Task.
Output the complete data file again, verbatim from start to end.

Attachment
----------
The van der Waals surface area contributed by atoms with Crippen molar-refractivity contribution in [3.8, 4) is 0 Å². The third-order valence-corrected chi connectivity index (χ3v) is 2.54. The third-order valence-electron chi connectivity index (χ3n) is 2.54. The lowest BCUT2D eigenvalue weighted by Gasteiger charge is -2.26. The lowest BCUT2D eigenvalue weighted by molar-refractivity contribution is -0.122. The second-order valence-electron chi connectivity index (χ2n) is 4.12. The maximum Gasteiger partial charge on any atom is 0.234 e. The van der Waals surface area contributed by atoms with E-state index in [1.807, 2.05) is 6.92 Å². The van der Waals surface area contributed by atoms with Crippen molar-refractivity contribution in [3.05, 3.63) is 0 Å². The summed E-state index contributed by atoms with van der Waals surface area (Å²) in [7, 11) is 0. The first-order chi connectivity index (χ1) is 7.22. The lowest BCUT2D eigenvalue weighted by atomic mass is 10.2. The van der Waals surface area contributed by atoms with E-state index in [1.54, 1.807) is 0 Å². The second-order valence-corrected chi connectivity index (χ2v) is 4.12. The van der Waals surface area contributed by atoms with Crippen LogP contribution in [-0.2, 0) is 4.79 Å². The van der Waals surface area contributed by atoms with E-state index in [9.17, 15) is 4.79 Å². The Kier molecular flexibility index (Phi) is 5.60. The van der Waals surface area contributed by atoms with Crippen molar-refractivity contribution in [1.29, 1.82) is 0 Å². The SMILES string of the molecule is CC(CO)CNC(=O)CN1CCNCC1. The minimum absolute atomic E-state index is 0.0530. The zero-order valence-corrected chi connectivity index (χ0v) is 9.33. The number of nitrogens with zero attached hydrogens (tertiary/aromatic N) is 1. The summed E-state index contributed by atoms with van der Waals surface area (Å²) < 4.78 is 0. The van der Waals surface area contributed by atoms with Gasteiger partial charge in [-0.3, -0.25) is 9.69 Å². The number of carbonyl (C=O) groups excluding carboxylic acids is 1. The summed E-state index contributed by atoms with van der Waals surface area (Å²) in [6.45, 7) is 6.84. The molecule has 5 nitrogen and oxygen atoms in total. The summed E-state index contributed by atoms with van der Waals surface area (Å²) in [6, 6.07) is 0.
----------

The van der Waals surface area contributed by atoms with Crippen molar-refractivity contribution in [3.8, 4) is 0 Å². The third-order valence-corrected chi connectivity index (χ3v) is 2.54. The third-order valence-electron chi connectivity index (χ3n) is 2.54. The lowest BCUT2D eigenvalue weighted by Gasteiger charge is -2.26. The lowest BCUT2D eigenvalue weighted by molar-refractivity contribution is -0.122. The second-order valence-electron chi connectivity index (χ2n) is 4.12. The maximum Gasteiger partial charge on any atom is 0.234 e. The van der Waals surface area contributed by atoms with E-state index in [1.807, 2.05) is 6.92 Å². The van der Waals surface area contributed by atoms with Crippen molar-refractivity contribution in [3.05, 3.63) is 0 Å². The summed E-state index contributed by atoms with van der Waals surface area (Å²) in [7, 11) is 0. The first-order chi connectivity index (χ1) is 7.22. The lowest BCUT2D eigenvalue weighted by atomic mass is 10.2. The van der Waals surface area contributed by atoms with E-state index in [1.54, 1.807) is 0 Å². The second-order valence-corrected chi connectivity index (χ2v) is 4.12. The van der Waals surface area contributed by atoms with Crippen LogP contribution in [-0.2, 0) is 4.79 Å². The van der Waals surface area contributed by atoms with E-state index in [9.17, 15) is 4.79 Å². The Kier molecular flexibility index (Phi) is 5.60. The van der Waals surface area contributed by atoms with Crippen molar-refractivity contribution in [1.29, 1.82) is 0 Å². The SMILES string of the molecule is CC(CO)CNC(=O)CN1CCNCC1. The minimum absolute atomic E-state index is 0.0530. The zero-order valence-corrected chi connectivity index (χ0v) is 9.33. The number of nitrogens with zero attached hydrogens (tertiary/aromatic N) is 1. The summed E-state index contributed by atoms with van der Waals surface area (Å²) < 4.78 is 0. The van der Waals surface area contributed by atoms with Gasteiger partial charge in [-0.3, -0.25) is 9.69 Å². The number of carbonyl (C=O) groups excluding carboxylic acids is 1. The summed E-state index contributed by atoms with van der Waals surface area (Å²) in [6.45, 7) is 6.84. The molecule has 5 nitrogen and oxygen atoms in total. The summed E-state index contributed by atoms with van der Waals surface area (Å²) in [6, 6.07) is 0.